The evolution of the naming conventions of the pharmaceutical industry is linguistically interesting because it systematically avoids genericization confusion for new drug names. New drugs today have both trade names and generic names right from the beginning of their commercialization. Thus genericization examples such as aspirin, panadol, and heroin, which originated in an earlier era of drug naming practice, are less likely to occur today. Given that nowadays many new drugs are commercialized each decade, having a way to control naming clarity is important.

    your thoughts...
  2. #2  
    I agree.

    They shouldn't be able to name it the "Apple app store" but as far as "app store" that's for anyone to use.
  3. #3  
    I think in the past few minutes I have said "app store" so many times out loud it just sounds weird now.

    kinda off topic but i hate how everyone gives credit to apple for the whole mobile phone app phenomenon, I remember putting "apps" on my Palm Handspring visor deluxe that i purchased in 2000.
  4. #4  
    Well Apple was the first to make a unfied app store that anyone could get into if they followed the rules.

    Before it was Sprint or Verizon mobile market on certain devices that was really only applications from partners.

    All the good Palm apps were on personal websites.



    Anyway, i agree...it would be like if Exxon trademarked "Gas Station"
  5. #5  
    This is funny coming from the company that managed to trademark the word "Windows". The patent and trademark office declined the request and Microsoft fought to overturn it...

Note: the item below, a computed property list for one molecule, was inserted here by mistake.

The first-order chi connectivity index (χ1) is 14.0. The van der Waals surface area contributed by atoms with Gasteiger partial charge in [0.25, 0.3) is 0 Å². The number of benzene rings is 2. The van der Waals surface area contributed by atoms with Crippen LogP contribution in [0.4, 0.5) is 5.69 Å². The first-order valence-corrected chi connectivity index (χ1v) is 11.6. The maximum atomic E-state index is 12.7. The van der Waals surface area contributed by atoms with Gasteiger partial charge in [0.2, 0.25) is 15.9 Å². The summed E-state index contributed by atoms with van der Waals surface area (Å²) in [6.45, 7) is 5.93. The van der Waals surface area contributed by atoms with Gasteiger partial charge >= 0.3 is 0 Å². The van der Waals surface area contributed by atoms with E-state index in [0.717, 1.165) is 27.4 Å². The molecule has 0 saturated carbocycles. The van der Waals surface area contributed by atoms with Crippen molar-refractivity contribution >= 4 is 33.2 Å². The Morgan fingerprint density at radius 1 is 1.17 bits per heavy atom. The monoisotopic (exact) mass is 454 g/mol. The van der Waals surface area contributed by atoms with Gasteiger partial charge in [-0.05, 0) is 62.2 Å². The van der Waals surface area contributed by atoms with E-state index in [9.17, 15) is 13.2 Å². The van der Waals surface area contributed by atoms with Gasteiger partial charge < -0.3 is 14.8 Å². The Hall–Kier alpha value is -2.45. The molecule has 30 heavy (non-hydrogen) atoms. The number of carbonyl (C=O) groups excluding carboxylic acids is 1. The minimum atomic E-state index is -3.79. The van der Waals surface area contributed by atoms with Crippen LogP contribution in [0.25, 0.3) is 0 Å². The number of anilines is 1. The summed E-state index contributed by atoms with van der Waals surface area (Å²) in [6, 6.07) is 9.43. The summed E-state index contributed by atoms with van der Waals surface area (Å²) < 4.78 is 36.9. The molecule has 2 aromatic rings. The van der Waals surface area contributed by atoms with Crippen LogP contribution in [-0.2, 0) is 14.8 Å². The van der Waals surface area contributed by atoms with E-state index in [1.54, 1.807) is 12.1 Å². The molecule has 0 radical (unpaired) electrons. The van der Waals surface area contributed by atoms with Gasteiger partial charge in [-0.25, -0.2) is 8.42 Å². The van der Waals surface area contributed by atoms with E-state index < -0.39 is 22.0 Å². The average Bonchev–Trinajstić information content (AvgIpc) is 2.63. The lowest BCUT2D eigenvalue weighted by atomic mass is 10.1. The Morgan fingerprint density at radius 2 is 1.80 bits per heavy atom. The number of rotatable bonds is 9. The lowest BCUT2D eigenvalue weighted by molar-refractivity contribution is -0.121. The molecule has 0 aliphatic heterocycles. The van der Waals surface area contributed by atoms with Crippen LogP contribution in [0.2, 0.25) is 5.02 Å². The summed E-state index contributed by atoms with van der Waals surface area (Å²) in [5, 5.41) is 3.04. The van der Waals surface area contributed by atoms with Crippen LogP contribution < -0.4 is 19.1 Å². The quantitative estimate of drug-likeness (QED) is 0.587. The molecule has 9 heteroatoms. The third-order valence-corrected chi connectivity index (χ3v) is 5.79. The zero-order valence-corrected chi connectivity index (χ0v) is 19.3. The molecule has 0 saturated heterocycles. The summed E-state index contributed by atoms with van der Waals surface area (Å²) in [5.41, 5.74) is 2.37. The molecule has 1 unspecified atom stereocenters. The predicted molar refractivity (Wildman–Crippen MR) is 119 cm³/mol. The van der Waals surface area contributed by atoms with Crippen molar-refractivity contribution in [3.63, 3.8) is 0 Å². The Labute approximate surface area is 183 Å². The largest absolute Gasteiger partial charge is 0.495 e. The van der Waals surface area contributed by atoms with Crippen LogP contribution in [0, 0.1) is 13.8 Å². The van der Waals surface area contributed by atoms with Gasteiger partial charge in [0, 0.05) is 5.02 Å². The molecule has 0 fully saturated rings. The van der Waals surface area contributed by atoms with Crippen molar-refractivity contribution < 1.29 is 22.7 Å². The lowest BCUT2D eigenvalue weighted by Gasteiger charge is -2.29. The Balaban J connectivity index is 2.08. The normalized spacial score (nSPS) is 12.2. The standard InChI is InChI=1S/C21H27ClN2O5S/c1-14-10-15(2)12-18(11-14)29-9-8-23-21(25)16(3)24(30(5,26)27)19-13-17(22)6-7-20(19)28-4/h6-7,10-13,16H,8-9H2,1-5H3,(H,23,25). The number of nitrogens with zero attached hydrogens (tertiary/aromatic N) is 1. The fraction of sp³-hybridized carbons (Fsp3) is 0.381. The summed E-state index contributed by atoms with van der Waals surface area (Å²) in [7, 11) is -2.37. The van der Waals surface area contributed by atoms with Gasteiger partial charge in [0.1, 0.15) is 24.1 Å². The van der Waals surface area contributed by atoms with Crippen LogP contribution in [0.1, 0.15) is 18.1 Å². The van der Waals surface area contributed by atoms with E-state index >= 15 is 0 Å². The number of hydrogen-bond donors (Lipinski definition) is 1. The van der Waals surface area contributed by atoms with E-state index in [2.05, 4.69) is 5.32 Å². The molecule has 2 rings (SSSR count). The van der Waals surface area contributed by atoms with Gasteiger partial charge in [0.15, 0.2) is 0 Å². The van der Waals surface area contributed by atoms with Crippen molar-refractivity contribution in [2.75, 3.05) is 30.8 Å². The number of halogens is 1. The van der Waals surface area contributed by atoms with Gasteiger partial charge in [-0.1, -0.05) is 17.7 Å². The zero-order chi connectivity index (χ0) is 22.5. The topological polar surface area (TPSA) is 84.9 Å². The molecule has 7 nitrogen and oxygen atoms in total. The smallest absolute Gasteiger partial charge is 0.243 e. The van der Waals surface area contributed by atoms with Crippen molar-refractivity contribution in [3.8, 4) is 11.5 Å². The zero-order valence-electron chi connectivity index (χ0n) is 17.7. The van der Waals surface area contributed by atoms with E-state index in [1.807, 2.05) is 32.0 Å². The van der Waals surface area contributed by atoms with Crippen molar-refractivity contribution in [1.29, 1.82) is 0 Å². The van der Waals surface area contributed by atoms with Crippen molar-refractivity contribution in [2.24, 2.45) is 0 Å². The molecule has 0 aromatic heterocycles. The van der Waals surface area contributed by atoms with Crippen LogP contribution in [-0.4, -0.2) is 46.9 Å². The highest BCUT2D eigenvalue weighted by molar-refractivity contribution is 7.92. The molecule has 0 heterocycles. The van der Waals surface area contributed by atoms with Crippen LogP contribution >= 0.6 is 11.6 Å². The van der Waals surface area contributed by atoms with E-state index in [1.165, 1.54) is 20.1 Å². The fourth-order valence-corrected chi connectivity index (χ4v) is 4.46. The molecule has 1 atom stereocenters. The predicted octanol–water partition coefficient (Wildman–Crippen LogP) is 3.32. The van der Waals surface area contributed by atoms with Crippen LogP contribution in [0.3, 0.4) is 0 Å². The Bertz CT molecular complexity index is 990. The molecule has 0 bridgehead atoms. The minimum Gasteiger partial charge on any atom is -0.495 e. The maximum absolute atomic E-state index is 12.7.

Microsoft Trademark Setback - NYTimes.com
  6. #6  
    Quote Originally Posted by Cantaffordit View Post
    This is funny coming from the company that managed to trademark the word "Windows". The patent and trademark office declined the request and Microsoft fought to overturn it...

    Microsoft Trademark Setback - NYTimes.com
    What you're saying is that Microsoft should win this :P
  7. #7  
    Let em have it; windows phone 7 should use.............

    the "App Corral"
  8. #8  
    Quote Originally Posted by Mattykinsx View Post
    What you're saying is that Microsoft should win this :P
    No, I'm saying that if MS can win a trademark for the word "windows" - which they eventually did... then why is the phrase "app store" any different?

    I don't think Microsoft can have it both ways...
  9. #9  
    Quote Originally Posted by Maestro1 View Post
    I think in the past few minutes I have said "app store" so many times out loud it just sounds weird now.

    kinda off topic but i hate how everyone gives credit to apple for the whole mobile phone app phenomenon, I remember putting "apps" on my Palm Handspring visor deluxe that i purchased in 2000.
    Give credit where credit is due. Who started the phenomenon and made indie developers millionaires?

    On topic: I agree, "App Store" shouldn't patentable.
  10. #10  
    Quote Originally Posted by Cantaffordit View Post
    No, I'm saying that if MS can win a trademark for the word "windows" - which they eventually did... then why is the phrase "app store" any different?

    I don't think Microsoft can have it both ways...
    Good point.